The Peninsula War: The Lines of Torres Vedras

The Lines of Torres Vedras were lines of forts and other military defences built in secrecy to defend Lisbon during the Peninsula Wars.

Named after the town of Torres  Vedras, their construction was ordered by The Duke of  Wellington  in 1809 to defend against the advances of French troops in Portugal during the Napoleonic Wars.

As the Portuguese retreated in the face of the French advances from Spain into

Portugal,  Weillington also  ordered them to adopt a scorched earth policy.

The tactics have been described as one of the most ingenious defensive  manoeuvres  in warfare and elevated Wellington s military reputation. He would go on to chase the exhausted French forces out of Portugal and eventually Spain. In 1815 Weullington defeated Napoleon in the Battle of Waterloo.

Drawing on topographical maps Weullington and his team had chosen the terrain from Torres Vedras to Lisbon for their  initial defence because of its mountainous characteristics. From north to south great undulations, created peaks that straddled deep valleys, great gullies and wide ravines The rugged and inhospitable area offered numerous possibilities for a stubborn rearguard  from forts that were then built primarily by Portuguese labourers on many of the peaks.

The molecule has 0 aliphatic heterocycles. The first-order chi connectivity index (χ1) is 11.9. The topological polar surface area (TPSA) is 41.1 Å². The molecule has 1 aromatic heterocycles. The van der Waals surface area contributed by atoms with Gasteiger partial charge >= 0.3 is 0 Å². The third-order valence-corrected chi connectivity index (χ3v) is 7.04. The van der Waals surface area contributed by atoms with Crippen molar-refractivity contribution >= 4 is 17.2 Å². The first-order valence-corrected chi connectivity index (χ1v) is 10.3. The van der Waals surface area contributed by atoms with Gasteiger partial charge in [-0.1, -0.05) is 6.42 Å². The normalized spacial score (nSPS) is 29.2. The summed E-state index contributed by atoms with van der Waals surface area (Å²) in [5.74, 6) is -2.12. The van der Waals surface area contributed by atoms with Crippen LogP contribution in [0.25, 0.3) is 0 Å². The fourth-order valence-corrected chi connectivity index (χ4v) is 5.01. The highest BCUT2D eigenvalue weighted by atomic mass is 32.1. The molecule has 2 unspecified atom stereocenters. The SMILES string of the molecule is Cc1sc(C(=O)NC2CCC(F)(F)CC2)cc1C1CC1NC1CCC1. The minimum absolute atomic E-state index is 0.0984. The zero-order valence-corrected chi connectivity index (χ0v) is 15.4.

Roads were also built to enable troops to move rapidly between more than a hundred small fortifications protected by several hundred canon.According  to the Royal Engineers it became one of the least expensive but most productive military investments in history.

France’s Marshal Masséna had begun his campaign  with his 65,000 strong army .When he eventually returned to Spain in  1811, he had lost nearly have his force , mostly from starvation, severe illness and disease.

The Lines were declared a National Heritage by the Portuguese Government in 2019.